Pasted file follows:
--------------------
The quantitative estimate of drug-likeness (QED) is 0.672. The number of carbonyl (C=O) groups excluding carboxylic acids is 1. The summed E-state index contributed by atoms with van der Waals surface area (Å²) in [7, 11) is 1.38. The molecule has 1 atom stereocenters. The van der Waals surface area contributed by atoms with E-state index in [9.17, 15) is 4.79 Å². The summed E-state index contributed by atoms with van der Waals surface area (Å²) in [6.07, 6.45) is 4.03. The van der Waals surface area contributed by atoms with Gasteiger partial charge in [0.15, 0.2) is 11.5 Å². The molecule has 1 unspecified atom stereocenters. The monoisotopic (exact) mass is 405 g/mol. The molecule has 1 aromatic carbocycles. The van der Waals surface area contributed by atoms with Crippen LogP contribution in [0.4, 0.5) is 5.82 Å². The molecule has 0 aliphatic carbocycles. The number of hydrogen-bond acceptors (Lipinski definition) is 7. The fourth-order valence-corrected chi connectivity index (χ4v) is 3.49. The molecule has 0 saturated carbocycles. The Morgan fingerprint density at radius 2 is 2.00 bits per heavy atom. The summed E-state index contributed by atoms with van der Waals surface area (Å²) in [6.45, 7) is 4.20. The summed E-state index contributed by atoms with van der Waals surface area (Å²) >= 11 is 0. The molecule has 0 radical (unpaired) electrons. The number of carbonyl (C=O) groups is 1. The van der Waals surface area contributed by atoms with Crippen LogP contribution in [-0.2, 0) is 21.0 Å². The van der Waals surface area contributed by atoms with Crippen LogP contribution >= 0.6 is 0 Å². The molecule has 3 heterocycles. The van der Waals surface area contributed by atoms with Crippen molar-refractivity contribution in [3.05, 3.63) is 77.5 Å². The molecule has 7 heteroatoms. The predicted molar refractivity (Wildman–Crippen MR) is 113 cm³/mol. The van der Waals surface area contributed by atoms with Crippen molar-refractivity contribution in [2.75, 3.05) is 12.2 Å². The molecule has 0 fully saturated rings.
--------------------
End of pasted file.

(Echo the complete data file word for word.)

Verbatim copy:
The quantitative estimate of drug-likeness (QED) is 0.672. The number of carbonyl (C=O) groups excluding carboxylic acids is 1. The summed E-state index contributed by atoms with van der Waals surface area (Å²) in [7, 11) is 1.38. The molecule has 1 atom stereocenters. The van der Waals surface area contributed by atoms with E-state index in [9.17, 15) is 4.79 Å². The summed E-state index contributed by atoms with van der Waals surface area (Å²) in [6.07, 6.45) is 4.03. The van der Waals surface area contributed by atoms with Gasteiger partial charge in [0.15, 0.2) is 11.5 Å². The molecule has 1 unspecified atom stereocenters. The monoisotopic (exact) mass is 405 g/mol. The molecule has 1 aromatic carbocycles. The van der Waals surface area contributed by atoms with Crippen LogP contribution in [0.4, 0.5) is 5.82 Å². The molecule has 0 aliphatic carbocycles. The number of hydrogen-bond acceptors (Lipinski definition) is 7. The fourth-order valence-corrected chi connectivity index (χ4v) is 3.49. The molecule has 0 saturated carbocycles. The Morgan fingerprint density at radius 2 is 2.00 bits per heavy atom. The summed E-state index contributed by atoms with van der Waals surface area (Å²) in [6.45, 7) is 4.20. The summed E-state index contributed by atoms with van der Waals surface area (Å²) >= 11 is 0. The molecule has 0 radical (unpaired) electrons. The number of carbonyl (C=O) groups is 1. The van der Waals surface area contributed by atoms with Crippen LogP contribution in [-0.2, 0) is 21.0 Å². The van der Waals surface area contributed by atoms with Crippen LogP contribution >= 0.6 is 0 Å². The molecule has 3 heterocycles. The van der Waals surface area contributed by atoms with Crippen molar-refractivity contribution in [3.05, 3.63) is 77.5 Å². The molecule has 7 heteroatoms. The predicted molar refractivity (Wildman–Crippen MR) is 113 cm³/mol. The van der Waals surface area contributed by atoms with Crippen molar-refractivity contribution in [2.75, 3.05) is 12.2 Å². The molecule has 0 fully saturated rings.